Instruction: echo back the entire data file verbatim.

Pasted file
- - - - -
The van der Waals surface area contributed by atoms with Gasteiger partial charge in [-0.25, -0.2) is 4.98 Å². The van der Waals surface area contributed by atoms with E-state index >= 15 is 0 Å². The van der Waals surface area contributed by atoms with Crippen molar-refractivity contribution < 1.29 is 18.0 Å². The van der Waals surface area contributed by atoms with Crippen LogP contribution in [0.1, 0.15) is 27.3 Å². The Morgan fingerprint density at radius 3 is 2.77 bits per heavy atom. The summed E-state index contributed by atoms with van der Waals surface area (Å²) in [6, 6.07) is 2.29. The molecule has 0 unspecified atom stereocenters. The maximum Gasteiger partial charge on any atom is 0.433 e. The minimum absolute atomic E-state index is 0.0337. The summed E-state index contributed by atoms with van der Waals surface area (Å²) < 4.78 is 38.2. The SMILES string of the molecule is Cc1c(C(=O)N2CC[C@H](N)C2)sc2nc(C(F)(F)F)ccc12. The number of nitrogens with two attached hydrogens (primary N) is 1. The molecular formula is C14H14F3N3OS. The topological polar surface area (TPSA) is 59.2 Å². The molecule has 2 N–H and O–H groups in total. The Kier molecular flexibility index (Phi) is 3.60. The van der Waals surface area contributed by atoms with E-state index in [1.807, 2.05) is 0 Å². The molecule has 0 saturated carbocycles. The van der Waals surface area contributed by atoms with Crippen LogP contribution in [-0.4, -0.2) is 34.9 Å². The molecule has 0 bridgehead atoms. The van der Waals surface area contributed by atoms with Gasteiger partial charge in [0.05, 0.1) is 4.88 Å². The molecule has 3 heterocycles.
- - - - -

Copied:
The van der Waals surface area contributed by atoms with Gasteiger partial charge in [-0.25, -0.2) is 4.98 Å². The van der Waals surface area contributed by atoms with E-state index >= 15 is 0 Å². The van der Waals surface area contributed by atoms with Crippen molar-refractivity contribution < 1.29 is 18.0 Å². The van der Waals surface area contributed by atoms with Crippen LogP contribution in [0.1, 0.15) is 27.3 Å². The Morgan fingerprint density at radius 3 is 2.77 bits per heavy atom. The summed E-state index contributed by atoms with van der Waals surface area (Å²) in [6, 6.07) is 2.29. The molecule has 0 unspecified atom stereocenters. The maximum Gasteiger partial charge on any atom is 0.433 e. The minimum absolute atomic E-state index is 0.0337. The summed E-state index contributed by atoms with van der Waals surface area (Å²) < 4.78 is 38.2. The SMILES string of the molecule is Cc1c(C(=O)N2CC[C@H](N)C2)sc2nc(C(F)(F)F)ccc12. The number of nitrogens with two attached hydrogens (primary N) is 1. The molecular formula is C14H14F3N3OS. The topological polar surface area (TPSA) is 59.2 Å². The molecule has 2 N–H and O–H groups in total. The Kier molecular flexibility index (Phi) is 3.60. The van der Waals surface area contributed by atoms with E-state index in [1.807, 2.05) is 0 Å². The molecule has 0 saturated carbocycles. The van der Waals surface area contributed by atoms with Crippen LogP contribution in [-0.4, -0.2) is 34.9 Å². The molecule has 0 bridgehead atoms. The van der Waals surface area contributed by atoms with Gasteiger partial charge in [0.05, 0.1) is 4.88 Å². The molecule has 3 heterocycles.